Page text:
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International Workers' Day Celebrated in Croatia – Buy Why Do We Eat Beans? Canva

International Workers' Day Celebrated in Croatia – Buy Why Do We Eat Beans?

Written by  May 01, 2024

Today marks the celebration of International Workers' Day across Croatia, a day dedicated to raising awareness about the challenges faced by workers worldwide. Amidst the festivities, one tradition stands out - the consumption of beans, a symbolic gesture deeply rooted in history and culture.

Beans, a staple food in many cuisines, arrived in Europe in the 16th century, heralded for their nutritional benefits. Historically, beans have played a significant role not only in culinary traditions but also in shaping social narratives.

Legend has it that when Catherine de Medici introduced beans to French cuisine upon her marriage to Henry II, she paved the way for its integration into royal menus. The famed cassoulet, a hearty casserole of beans, duck, and sausages, is attributed to her culinary innovations.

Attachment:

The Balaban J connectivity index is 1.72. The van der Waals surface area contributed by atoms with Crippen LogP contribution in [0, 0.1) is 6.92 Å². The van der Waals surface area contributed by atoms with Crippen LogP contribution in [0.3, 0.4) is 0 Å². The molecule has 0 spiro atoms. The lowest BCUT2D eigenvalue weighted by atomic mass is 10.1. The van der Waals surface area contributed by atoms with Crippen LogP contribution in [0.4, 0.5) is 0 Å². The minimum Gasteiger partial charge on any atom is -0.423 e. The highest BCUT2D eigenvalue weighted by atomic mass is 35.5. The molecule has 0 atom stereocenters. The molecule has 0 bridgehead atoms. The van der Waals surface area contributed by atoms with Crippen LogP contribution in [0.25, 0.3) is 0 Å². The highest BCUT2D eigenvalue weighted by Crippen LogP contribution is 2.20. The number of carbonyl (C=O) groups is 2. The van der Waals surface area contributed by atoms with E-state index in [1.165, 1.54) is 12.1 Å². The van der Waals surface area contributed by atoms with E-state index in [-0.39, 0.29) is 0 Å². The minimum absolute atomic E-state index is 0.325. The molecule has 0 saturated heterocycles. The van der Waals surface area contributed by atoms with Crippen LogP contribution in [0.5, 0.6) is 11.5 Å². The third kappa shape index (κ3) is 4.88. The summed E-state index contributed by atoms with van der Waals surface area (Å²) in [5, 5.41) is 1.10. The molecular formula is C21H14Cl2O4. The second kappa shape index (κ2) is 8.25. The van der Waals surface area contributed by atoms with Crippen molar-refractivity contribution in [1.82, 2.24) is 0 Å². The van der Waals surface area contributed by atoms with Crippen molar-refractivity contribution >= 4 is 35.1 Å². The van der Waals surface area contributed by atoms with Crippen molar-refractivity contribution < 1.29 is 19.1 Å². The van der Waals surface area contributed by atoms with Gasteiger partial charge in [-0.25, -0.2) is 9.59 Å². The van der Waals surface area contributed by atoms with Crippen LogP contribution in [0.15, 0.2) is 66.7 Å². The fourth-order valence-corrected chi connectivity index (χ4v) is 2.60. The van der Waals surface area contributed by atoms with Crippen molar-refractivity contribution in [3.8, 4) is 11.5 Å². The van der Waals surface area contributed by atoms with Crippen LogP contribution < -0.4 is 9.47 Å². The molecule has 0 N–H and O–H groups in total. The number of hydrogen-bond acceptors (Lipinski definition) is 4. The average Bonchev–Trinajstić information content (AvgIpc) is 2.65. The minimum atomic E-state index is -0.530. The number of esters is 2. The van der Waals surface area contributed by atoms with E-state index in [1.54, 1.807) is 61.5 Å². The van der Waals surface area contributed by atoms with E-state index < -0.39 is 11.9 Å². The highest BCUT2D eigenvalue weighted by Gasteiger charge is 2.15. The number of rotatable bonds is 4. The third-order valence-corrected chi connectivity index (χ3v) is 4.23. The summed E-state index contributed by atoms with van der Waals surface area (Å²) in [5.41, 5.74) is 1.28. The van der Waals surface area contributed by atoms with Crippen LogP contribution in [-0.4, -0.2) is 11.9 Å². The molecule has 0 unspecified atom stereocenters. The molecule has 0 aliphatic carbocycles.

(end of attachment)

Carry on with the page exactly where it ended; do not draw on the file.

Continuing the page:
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Photo - Tonci Plazibat 

Beyond the aristocratic tables, beans found their place among the masses, earning the moniker "poor people's" food. In the United States during the Great Depression, beans gained prominence as a nutritious and economical alternative to meat, embodying resilience in times of adversity.

In Croatia, the tradition of consuming beans on May Day carries symbolic significance, representing solidarity with the working class. The energy value in 100 grams of beans is 333 calories, of which 60% are carbohydrates. That's why workers and labourers were ready for long and hard work after eating a portion of beans. This food is generally shared among people as a symbol of a true worker's meal.

The Voice of Dubrovnik

THE VOICE OF DUBROVNIK


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